The gang’s not all here

Just a quick note and a promise for the posting schedule to return to normal tomorrow. Sarah, Cedar and I think about half the known science fiction world — not really, but it sounds cool — are at LibertyCon this weekend. Hence the lack of posts. Things will get back to normal in the morning, or at least as normal as they ever are here.

In the meantime, here’s your chance to request topics, talk about the industry etc. In the meantime, have a wonderful rest of the weekend.


  1. “Sarah, Cedar and I think about half the known science fiction world — not really, but it sounds cool — are at LibertyCon this weekend.” Yeah. Thpppppbth. 😛 That’s OK, I’m fine with being home. Really. Getting a lot of work done. Yeah.
    Glad y’all are having fun.

    1. Wish I could be home. Mandatory overtime for the second weekend in a row. Saturday AND Sunday. How will I get any writing done?

  2. Might be a good time to ask. In the last couple of months, I read an article about feminine heros, and now I am unable to find it. I think it was one of those ‘Top X’ list things. The main point was that these heros are not simply female, not particularly feminist, but both heroic and feminine in a way that a sword-swinging body-building woman would not be.
    Anyone else read it and maybe able to find it again?

    1. Ha- got mine in almost a month ago. That just means I have a longer wait for the result that ‘ the winner is- anyone except robfornow!’
      David: you might look at John C. Wright’s blog. He wrote a strong serious article describing the attributes of a female warrior hero. Quite a few blogs commented on it a couple of months ago. You might check his archives.

      1. Rob, thanks, I will. But the main thrust of this article was that a female warrior is not feminine, but a female competing in a masculine manner. I found it interesting at the time, but don’t remember enough now, and want to explore the concept further.

        1. On the face of it, that seems … well, I’ll just say “untenable.” I expect their logic is going to be twisty. “That woman, the one with the muscles and the sharp steel bar is unfeminine. Because women don’t get to choose what they want to do and still be considered real women.” That said, I hope the writer didn’t go that direction. I’m just not sure what direction one could go and form a cogent argument out of it.

      2. Did anyone get any kind of confirmation message after sending it in? I did not, and I was having network problems when I sent it. My big fear is it wasn’t received properly.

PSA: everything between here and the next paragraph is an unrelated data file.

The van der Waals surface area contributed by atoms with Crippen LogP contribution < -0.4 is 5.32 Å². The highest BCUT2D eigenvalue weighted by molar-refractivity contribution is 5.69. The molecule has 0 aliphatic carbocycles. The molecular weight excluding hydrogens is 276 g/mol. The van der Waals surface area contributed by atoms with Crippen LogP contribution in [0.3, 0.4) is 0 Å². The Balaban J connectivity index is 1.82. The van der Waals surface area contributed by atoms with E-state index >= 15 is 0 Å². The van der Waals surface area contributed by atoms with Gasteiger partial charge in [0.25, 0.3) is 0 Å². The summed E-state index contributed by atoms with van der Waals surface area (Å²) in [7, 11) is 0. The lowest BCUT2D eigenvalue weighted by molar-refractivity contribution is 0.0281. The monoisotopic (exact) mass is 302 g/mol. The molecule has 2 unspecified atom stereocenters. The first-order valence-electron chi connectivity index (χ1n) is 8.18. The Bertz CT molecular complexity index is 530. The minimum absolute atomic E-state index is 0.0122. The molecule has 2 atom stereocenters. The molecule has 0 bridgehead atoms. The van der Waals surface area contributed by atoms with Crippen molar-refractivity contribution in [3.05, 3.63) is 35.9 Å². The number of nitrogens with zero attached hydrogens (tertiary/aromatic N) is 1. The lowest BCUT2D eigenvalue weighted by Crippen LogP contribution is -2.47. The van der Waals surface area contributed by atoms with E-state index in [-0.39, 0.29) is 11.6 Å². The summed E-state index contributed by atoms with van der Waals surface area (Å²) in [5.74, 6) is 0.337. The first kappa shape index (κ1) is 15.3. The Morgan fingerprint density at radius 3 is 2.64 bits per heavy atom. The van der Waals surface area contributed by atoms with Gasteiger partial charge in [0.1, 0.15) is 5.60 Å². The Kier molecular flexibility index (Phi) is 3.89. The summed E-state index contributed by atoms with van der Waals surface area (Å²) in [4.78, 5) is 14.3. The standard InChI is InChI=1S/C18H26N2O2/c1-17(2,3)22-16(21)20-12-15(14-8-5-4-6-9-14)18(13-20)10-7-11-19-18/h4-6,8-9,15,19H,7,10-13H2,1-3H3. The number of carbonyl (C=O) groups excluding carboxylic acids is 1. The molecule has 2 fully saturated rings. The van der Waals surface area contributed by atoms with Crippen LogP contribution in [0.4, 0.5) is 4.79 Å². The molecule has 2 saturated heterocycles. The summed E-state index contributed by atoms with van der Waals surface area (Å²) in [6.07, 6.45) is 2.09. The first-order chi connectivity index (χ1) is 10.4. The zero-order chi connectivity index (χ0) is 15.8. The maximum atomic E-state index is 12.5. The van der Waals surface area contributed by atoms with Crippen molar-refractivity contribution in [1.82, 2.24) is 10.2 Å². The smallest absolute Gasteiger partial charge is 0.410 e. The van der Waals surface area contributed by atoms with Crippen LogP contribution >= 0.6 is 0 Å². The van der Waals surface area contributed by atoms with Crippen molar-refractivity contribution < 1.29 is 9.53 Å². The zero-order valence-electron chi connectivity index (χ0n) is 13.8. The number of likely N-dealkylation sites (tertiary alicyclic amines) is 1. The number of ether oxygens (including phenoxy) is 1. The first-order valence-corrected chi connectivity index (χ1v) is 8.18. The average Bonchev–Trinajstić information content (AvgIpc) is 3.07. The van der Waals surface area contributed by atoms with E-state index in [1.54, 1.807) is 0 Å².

1. Alas, it’s not to be.

        I have 24 hours and this story is still a mess in places. It needs another week, and I don’t have that. Reluctantly I have to admit that this is in no shape to be submitted. It hurts, but I know my limits, and I’ve just reached them. Between work and visiting my mom in hospital, I’m just too worn out to continue.

        At least I have a fairly longish (6500 word) story I can polish for future use. I’m just devastated that I won’t be submitting it to Baen this time. 😦

        1. Bummer, I can relate, mine only makes me want to use it as an introduction in the novel to follow. I don’t mind the fact that it will only be fodder; because, I’m sure there’s better writers than me. However, if one looks to the future, there may be a best seller in the making. So release the muse and build something that will make Larry give you standing room on the porch.
          David: I think that was John’s point. He writes above my head sometimes, well, most …But, he was speaking of the necessity to achieve and still retain the illusion of femininity or such.

        2. I decided I’d stop working on it almost a week ago.

          I’d some business I’d deferred come up as a much higher priority. I’d planned to get to it after the contest, but when somethings on fire, you’ve got to put it out, and it capped the arch of messes that put me in the wrong frame of mind to care about my creative writing.

          I finished a rough draft of as many stories as I had done earlier in the year. I came close enough to tripling rather than doubling my output. I learned a lot. Next step is finish more stories, write more stories, and look into seeing if I can do something with a longer formula.

          After my brains stop leaking from my ears, and I get some things settled.

    2. Yeah, what was going to by my entry turned into the intro for (at least) a novella.
      From Poe’s every word aimed at a single effect, to “I must answer at least some of the questions I’ve raised” in a handful of pages. Darned glad I’m under no obligation to write to spec.

  3. kilteDave – No so much in the direction of your fears. More that the sword-swinging muscle-babe is in actuality unlikely to the point of uniqueness (there are real physical differences between the genders) and acting on motivations and using methods that make her (to put it indelicately) a man with boobs. You could change the character’s gender and nobody would notice. So the article was exploring an alternative, which I am finding more and more intriguing as I think about.

    robfornow – Thank you for the pointer to John C Wright. His 6 part (!!) series titled ‘Saving Science Fiction from Strong Female Characters’ from November last is hitting the similar theme so far, and in greater depth. In spite of the provocative title, I am getting some really good ideas here of how to present that mysterious other (a woman) in a way true to the original, interesting to a reader, and obviously heroic.

    The working theory right now is (to give an example) that both Leia Organa and Clarissa MacDougall are heroines, but Clarissa is by far the more feminine of the two.

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